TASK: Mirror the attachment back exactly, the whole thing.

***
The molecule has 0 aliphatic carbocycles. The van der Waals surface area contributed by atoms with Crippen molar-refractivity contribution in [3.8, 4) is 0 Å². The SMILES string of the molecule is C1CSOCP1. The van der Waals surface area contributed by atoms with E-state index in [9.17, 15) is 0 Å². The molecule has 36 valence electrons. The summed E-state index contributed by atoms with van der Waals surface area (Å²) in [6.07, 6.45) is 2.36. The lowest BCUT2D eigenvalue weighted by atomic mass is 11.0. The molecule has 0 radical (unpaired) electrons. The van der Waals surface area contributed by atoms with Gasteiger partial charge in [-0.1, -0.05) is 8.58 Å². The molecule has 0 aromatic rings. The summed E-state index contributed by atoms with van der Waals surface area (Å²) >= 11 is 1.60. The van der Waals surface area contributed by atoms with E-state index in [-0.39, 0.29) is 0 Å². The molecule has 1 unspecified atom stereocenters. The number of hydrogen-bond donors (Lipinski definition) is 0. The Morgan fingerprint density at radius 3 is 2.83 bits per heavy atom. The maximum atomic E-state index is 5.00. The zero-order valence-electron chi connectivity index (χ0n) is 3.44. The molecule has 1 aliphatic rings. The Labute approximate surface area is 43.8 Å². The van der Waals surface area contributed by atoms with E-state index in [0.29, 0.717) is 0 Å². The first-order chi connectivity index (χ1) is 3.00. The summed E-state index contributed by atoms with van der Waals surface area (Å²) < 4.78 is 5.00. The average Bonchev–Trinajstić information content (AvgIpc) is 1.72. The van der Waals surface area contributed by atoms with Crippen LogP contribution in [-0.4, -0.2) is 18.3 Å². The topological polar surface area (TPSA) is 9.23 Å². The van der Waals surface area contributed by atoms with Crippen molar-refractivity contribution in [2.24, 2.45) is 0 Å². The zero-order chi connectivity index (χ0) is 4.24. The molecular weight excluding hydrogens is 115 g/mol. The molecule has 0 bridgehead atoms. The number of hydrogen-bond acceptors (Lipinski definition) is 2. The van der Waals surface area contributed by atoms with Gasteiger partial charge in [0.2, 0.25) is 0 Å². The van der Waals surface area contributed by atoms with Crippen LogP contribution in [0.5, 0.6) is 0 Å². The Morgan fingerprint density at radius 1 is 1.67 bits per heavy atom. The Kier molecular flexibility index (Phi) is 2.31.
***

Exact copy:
The molecule has 0 aliphatic carbocycles. The van der Waals surface area contributed by atoms with Crippen molar-refractivity contribution in [3.8, 4) is 0 Å². The SMILES string of the molecule is C1CSOCP1. The van der Waals surface area contributed by atoms with E-state index in [9.17, 15) is 0 Å². The molecule has 36 valence electrons. The summed E-state index contributed by atoms with van der Waals surface area (Å²) in [6.07, 6.45) is 2.36. The lowest BCUT2D eigenvalue weighted by atomic mass is 11.0. The molecule has 0 radical (unpaired) electrons. The van der Waals surface area contributed by atoms with Gasteiger partial charge in [-0.1, -0.05) is 8.58 Å². The molecule has 0 aromatic rings. The summed E-state index contributed by atoms with van der Waals surface area (Å²) >= 11 is 1.60. The van der Waals surface area contributed by atoms with E-state index in [-0.39, 0.29) is 0 Å². The molecule has 1 unspecified atom stereocenters. The number of hydrogen-bond donors (Lipinski definition) is 0. The Morgan fingerprint density at radius 3 is 2.83 bits per heavy atom. The maximum atomic E-state index is 5.00. The zero-order valence-electron chi connectivity index (χ0n) is 3.44. The molecule has 1 aliphatic rings. The Labute approximate surface area is 43.8 Å². The van der Waals surface area contributed by atoms with E-state index in [0.29, 0.717) is 0 Å². The first-order chi connectivity index (χ1) is 3.00. The summed E-state index contributed by atoms with van der Waals surface area (Å²) < 4.78 is 5.00. The average Bonchev–Trinajstić information content (AvgIpc) is 1.72. The van der Waals surface area contributed by atoms with Crippen LogP contribution in [-0.4, -0.2) is 18.3 Å². The topological polar surface area (TPSA) is 9.23 Å². The van der Waals surface area contributed by atoms with Crippen molar-refractivity contribution in [2.24, 2.45) is 0 Å². The zero-order chi connectivity index (χ0) is 4.24. The molecular weight excluding hydrogens is 115 g/mol. The molecule has 0 bridgehead atoms. The number of hydrogen-bond acceptors (Lipinski definition) is 2. The van der Waals surface area contributed by atoms with Gasteiger partial charge in [0.2, 0.25) is 0 Å². The van der Waals surface area contributed by atoms with Crippen LogP contribution in [0.5, 0.6) is 0 Å². The Morgan fingerprint density at radius 1 is 1.67 bits per heavy atom. The Kier molecular flexibility index (Phi) is 2.31.